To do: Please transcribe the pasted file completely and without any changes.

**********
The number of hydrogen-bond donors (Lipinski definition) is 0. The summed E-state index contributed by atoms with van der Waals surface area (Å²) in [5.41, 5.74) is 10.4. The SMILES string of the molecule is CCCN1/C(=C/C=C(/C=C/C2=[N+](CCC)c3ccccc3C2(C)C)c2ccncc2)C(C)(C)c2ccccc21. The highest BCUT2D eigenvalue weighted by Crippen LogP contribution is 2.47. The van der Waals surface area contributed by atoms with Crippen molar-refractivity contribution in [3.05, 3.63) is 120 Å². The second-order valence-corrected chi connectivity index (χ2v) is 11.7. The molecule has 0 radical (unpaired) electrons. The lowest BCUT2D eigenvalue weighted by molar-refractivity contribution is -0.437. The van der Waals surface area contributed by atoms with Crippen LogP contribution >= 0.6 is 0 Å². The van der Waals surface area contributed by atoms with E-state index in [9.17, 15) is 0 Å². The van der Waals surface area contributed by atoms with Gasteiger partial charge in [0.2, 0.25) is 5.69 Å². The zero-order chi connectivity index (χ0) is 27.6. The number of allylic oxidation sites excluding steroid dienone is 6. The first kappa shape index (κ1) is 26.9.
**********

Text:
The number of hydrogen-bond donors (Lipinski definition) is 0. The summed E-state index contributed by atoms with van der Waals surface area (Å²) in [5.41, 5.74) is 10.4. The SMILES string of the molecule is CCCN1/C(=C/C=C(/C=C/C2=[N+](CCC)c3ccccc3C2(C)C)c2ccncc2)C(C)(C)c2ccccc21. The highest BCUT2D eigenvalue weighted by Crippen LogP contribution is 2.47. The van der Waals surface area contributed by atoms with Crippen molar-refractivity contribution in [3.05, 3.63) is 120 Å². The second-order valence-corrected chi connectivity index (χ2v) is 11.7. The molecule has 0 radical (unpaired) electrons. The lowest BCUT2D eigenvalue weighted by molar-refractivity contribution is -0.437. The van der Waals surface area contributed by atoms with Crippen LogP contribution >= 0.6 is 0 Å². The van der Waals surface area contributed by atoms with E-state index in [9.17, 15) is 0 Å². The van der Waals surface area contributed by atoms with Gasteiger partial charge in [0.2, 0.25) is 5.69 Å². The zero-order chi connectivity index (χ0) is 27.6. The number of allylic oxidation sites excluding steroid dienone is 6. The first kappa shape index (κ1) is 26.9.